La Clemenza di Tito, Oldenburg. Synopsis from the Dutch review.

La Clemenza di Tito

Tito Vespasiano: Philipp Kapeller. Koor. Foto: Stephan Walzl.

La Clemenza di Tito, opera seria in two acts by Wolfgang Amadeus Mozart. Libretto by Caterino Mazzolà after the play by Pietro Metastasio. Place and time: Rome, during the government of Tito, 79-81 A.D. Premiere: Prague, National Theatre, September 6, 1791. Attended performance: Oldenburgisches Staatstheater, 4 May 2019.

Tito Vespasiano: Philipp Kapeller
Vitellia: Narine Yeghiyan
Servilia: Martyna Cymerman
Sesto: Ann-Beth Solvang
Annio: Erica Back
Publio: Ill-Hoon Choung


Conductor: Hendrik Vestmann
Ochestra: Oldenburgisches Staatsorchester
Choir: Opernchor des Oldenburgischen Staatstheaters
Director: Laurence Dale


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La Clemenza di Tito in Oldenburg

On 4 May this year, in the charming Oldenburgsches Staatstheater, which dates from 1833, the première of La Clemenza di Tito took place. They work with a repertory company in Oldenburg and with the exception of Narine Yeghiyan, all the soloists were members of the company. A splendid mix of members of the repertory theatre, an international diva and a very young Erica Back, singing superbly the role of Annio. The 2018-2019 season consists of 7 premières and 5 reprises; 12 different operas in one season, I don’t see a similar-sized city such as Apeldoorn managing that. Anyway, there is little opera in Apeldoorn. The company held up excellently in this Clemenza: all roles were performed well to extremely well. The versatile singer and outstanding actor, tenor Philipp Kapeller, as Tito Vespasiano, battled his way bravely through the colorotura sections; it wasn’t up to Fritz Wunderlich standards, but then who is? The guest in the company was the earlier-mentioned, much-acclaimed Armenian soprano Narine Yeghiyan (playing Vitellia), who slightly disappointed me this time. There was little dynamic variation in her otherwise beautiful voice. Anger and malice were projected magnificently across the footlights, but the lyric passages in particular left us slightly wanting. In an interview, Yeghiyan once said, “Mozart ist Balsam für die Stimme und Seele”, and it was that very balm for the voice and soul that we missed. Having said that, the lady can undoubtedly sing Mozart; listen to her ‘E Susanna non vien! Dove sono‘. The heroine of the evening was, for the eyes and ears of many, Ann-Beth Solvang, singing Sesto. She has indeed an impressive and lovely vocal sound, but here too, we found little dynamic variation, and consequently, little feeling. Young Erica Back, playing Annio, was for us an extremely pleasant surprise. Whatever was lacking in her colleagues, Back more than made up for: complete commitment to the role and the dynamic nuances which resulted, not to mention the underlying musical intelligence. We predict that Ms Back has a great future ahead of her.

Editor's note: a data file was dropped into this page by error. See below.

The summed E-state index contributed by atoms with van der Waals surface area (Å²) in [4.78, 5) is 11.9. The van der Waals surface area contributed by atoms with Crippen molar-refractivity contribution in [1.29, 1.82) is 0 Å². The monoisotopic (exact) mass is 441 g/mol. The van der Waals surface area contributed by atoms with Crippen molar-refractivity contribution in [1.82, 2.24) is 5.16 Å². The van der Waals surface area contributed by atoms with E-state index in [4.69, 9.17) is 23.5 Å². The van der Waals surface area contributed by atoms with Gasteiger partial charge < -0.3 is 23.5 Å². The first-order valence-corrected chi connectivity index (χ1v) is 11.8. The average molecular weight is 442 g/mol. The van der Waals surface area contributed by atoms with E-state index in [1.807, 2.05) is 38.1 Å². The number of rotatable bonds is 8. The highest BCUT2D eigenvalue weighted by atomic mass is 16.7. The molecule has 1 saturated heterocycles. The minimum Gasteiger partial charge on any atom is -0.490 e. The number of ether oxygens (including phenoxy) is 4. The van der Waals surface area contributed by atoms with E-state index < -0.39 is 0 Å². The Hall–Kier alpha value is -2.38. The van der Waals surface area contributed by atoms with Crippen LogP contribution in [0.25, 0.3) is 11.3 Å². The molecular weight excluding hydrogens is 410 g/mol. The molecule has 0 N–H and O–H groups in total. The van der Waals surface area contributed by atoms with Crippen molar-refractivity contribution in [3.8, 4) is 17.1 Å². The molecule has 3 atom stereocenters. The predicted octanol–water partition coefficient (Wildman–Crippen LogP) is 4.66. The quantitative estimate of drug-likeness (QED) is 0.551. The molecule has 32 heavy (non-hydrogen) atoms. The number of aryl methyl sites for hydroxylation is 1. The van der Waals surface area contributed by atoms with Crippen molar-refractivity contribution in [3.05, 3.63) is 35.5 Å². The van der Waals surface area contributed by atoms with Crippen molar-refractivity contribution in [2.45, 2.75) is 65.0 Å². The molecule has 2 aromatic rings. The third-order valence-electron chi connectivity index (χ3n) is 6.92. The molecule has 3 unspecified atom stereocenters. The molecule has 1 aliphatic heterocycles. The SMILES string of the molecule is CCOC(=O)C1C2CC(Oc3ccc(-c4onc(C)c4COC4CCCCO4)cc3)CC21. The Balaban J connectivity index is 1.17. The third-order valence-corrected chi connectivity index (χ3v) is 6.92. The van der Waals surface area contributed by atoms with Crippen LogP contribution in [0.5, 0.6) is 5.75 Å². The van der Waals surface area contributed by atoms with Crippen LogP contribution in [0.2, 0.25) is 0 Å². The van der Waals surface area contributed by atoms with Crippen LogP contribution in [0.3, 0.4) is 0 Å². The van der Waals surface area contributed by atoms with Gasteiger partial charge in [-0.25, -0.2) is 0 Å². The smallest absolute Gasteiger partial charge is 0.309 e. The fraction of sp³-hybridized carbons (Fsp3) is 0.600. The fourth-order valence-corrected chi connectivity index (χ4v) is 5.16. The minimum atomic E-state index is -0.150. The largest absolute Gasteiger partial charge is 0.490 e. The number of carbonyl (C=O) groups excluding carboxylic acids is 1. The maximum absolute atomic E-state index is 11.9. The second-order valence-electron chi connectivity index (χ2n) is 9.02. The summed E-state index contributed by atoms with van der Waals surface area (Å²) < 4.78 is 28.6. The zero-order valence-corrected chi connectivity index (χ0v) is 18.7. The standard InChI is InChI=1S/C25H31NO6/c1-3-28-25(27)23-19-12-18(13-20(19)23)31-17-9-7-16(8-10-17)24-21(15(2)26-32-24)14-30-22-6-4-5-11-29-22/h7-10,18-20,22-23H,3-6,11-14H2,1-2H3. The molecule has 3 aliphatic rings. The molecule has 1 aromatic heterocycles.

Director Laurence Dale – a gem